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"Our oral histories are the main source of truth": a discussion on "War through the eyes of civilians" with the participation of the Museum of Civilian Voices by Rinat Akhmetov Foundation


The Readeat bookstore in Kyiv hosted a conversation on the topic "War through the Eyes of Civilians: Yevhen Polozhyi about the book The Final Episode and Natalia Yemchenko about the Museum of Civilian Voices by Rinat Akhmetov Foundation." The discussion was about covering war stories through various forms: transferring people's stories into fiction, documenting and creating archives to preserve testimonies for future generations and historical memory.

Natalia Yemchenko, Director of Public Relations and Communications at System Capital Management, member of the Supervisory Boards of Rinat Akhmetov Foundation, Mariupol Reborn and Heart of Azovstal, spoke about the importance of Ukrainians documenting their own stories:

"We are the nodes that can still go back three generations and learn the history of these generations, and we can tell our story, preserve our history, what is happening to us now, for another three generations. Our oral histories are the main source of truth. Because great history, great memory is still a certain interpretation. For me, the main point of documenting our own stories is for Ukrainians to regain the ability to remember, and the culture of communicative, or personal, memory."

There is an opinion that it is important to create literature about the war after the events have been reflected upon. Yevhen Polozhyi, a writer and journalist, disagrees.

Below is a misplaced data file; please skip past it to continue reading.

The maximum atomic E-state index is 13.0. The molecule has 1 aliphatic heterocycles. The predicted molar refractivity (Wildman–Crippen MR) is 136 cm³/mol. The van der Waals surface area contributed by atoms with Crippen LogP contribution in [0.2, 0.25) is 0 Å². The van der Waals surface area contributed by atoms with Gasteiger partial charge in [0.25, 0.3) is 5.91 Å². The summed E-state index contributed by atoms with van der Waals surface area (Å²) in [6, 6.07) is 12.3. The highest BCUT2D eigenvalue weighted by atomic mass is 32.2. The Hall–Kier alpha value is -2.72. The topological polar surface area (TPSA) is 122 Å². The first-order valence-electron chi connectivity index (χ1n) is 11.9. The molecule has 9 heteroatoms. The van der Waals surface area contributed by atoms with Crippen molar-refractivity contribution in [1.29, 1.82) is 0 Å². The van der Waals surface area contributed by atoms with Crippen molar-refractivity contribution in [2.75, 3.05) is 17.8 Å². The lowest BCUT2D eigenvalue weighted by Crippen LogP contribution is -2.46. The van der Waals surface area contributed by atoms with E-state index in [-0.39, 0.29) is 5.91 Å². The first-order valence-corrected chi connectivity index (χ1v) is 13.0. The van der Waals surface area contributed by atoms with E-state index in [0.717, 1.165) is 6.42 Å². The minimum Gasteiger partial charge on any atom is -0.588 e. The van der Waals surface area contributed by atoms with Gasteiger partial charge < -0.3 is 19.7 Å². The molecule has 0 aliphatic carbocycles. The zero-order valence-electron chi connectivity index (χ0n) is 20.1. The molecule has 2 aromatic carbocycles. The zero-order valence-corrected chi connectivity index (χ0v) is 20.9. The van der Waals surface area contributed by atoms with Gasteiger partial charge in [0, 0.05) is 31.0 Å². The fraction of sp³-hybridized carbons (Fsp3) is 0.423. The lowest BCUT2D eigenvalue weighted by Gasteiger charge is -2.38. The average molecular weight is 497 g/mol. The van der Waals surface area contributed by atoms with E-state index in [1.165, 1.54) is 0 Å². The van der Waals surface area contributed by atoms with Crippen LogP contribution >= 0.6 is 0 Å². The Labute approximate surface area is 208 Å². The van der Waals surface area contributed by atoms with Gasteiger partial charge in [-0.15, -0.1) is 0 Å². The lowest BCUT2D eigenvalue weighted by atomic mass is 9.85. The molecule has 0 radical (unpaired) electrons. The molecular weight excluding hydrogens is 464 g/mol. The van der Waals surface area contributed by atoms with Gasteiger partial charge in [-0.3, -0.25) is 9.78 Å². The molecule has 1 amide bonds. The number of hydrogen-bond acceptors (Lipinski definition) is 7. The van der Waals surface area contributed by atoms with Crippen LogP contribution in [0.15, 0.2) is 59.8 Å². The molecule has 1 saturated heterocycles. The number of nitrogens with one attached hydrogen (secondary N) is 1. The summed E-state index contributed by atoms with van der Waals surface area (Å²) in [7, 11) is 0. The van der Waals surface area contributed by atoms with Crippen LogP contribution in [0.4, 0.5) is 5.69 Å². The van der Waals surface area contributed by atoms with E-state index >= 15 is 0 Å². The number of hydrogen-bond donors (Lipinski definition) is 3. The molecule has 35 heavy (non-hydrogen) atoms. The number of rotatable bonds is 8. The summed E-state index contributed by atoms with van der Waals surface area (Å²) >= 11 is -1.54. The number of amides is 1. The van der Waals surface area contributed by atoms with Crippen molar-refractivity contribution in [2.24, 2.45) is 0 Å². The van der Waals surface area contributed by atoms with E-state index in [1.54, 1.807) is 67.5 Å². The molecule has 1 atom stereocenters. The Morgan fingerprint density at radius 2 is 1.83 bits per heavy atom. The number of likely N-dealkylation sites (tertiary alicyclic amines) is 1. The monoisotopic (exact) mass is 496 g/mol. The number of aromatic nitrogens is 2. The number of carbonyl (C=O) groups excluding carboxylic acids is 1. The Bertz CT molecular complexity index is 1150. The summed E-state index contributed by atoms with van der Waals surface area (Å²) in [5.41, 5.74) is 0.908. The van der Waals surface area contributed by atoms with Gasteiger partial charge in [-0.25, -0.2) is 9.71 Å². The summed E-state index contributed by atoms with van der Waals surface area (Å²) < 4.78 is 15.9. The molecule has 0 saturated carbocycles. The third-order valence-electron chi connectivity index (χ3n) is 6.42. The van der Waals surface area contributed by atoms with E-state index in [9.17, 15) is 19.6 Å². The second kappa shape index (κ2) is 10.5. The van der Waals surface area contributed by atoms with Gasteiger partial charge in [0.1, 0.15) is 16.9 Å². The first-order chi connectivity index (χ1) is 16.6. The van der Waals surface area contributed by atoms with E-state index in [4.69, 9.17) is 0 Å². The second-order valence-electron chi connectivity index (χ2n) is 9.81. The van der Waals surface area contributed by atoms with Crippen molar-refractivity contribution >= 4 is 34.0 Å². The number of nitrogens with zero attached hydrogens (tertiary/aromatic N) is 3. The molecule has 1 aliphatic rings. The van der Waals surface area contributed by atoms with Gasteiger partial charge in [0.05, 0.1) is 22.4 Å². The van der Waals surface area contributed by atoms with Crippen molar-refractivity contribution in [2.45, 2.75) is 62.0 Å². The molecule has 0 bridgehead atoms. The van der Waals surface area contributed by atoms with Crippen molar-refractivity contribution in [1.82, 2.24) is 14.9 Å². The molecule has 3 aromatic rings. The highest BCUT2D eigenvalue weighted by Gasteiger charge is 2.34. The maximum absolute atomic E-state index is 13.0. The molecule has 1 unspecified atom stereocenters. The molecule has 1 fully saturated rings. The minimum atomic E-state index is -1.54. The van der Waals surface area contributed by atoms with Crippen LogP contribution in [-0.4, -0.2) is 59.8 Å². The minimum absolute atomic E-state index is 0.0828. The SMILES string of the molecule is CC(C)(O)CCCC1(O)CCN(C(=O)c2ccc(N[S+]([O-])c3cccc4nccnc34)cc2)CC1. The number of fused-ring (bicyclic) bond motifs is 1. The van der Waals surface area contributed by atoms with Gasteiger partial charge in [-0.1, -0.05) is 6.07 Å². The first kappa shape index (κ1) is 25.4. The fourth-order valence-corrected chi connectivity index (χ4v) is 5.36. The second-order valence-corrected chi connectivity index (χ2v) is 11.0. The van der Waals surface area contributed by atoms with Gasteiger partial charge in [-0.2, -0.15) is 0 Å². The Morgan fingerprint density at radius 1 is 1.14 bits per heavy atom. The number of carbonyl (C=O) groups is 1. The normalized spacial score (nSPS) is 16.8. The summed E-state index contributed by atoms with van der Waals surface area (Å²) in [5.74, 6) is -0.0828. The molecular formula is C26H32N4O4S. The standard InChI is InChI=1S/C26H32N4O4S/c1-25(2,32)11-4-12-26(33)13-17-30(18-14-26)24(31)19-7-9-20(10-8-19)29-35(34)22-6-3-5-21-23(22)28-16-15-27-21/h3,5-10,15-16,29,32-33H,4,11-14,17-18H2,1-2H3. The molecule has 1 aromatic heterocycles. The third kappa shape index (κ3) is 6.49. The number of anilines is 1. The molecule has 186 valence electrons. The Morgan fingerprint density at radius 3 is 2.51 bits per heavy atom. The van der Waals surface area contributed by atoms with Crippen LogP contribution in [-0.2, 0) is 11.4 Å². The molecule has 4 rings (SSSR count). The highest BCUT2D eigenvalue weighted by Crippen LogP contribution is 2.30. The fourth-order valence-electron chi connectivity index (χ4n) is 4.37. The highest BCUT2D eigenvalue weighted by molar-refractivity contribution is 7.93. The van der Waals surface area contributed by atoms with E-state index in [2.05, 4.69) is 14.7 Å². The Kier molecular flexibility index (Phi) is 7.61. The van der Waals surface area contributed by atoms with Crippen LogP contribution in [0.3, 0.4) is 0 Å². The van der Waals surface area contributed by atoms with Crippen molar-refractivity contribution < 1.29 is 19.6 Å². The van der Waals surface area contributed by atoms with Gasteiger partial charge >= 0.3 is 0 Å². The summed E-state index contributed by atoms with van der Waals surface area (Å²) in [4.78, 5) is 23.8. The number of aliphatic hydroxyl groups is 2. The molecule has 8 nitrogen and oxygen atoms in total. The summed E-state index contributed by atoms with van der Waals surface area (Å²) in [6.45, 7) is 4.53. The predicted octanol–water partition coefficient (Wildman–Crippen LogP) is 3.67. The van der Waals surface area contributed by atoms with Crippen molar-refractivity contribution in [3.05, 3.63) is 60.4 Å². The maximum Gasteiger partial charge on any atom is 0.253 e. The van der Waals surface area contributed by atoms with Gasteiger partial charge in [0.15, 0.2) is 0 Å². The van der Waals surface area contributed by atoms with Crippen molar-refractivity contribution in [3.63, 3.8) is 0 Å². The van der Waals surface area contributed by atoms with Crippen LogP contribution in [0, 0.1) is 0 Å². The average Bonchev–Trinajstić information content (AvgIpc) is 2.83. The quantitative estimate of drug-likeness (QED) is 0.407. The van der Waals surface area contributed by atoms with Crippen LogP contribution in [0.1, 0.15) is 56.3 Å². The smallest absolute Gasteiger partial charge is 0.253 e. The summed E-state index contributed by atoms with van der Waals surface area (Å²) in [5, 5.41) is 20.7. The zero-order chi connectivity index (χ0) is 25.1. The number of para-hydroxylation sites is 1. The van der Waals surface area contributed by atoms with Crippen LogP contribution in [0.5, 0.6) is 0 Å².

"I write during the war, even though I did not fight. For example, I wrote the novel Ilovaysk based on the testimonies of participants in the events, military, volunteers, and civilians. Everyone I wrote about and people who read it said it was a very important book. If you get information everywhere, record people's testimonies, why can't you do that? There are tens of thousands of stories from Mariupol, which I have read a lot, including on the pages of the Museum of Civilian Voices . These are honest, direct testimonies of people about crimes. So I can't understand why it is impossible to write about it."

The discussion was moderated by Olena Danylina, PhD in Philology, Associate Professor of the Department of International Journalism at Borys Grinchenko Kyiv Metropolitan University, trainer of educational programmes, writer, fairy tale therapist.

The Museum of Civilian Voices by Rinat Akhmetov Foundation is the largest project in the world and in Ukraine in terms of preserving data about the war in Ukraine. Since 2014, it has accumulated almost 110,000 living stories and first-hand accounts.

Tell your story about what you experienced during the war on the museum's portal or on the Foundation's free hotline 0 (800) 509 001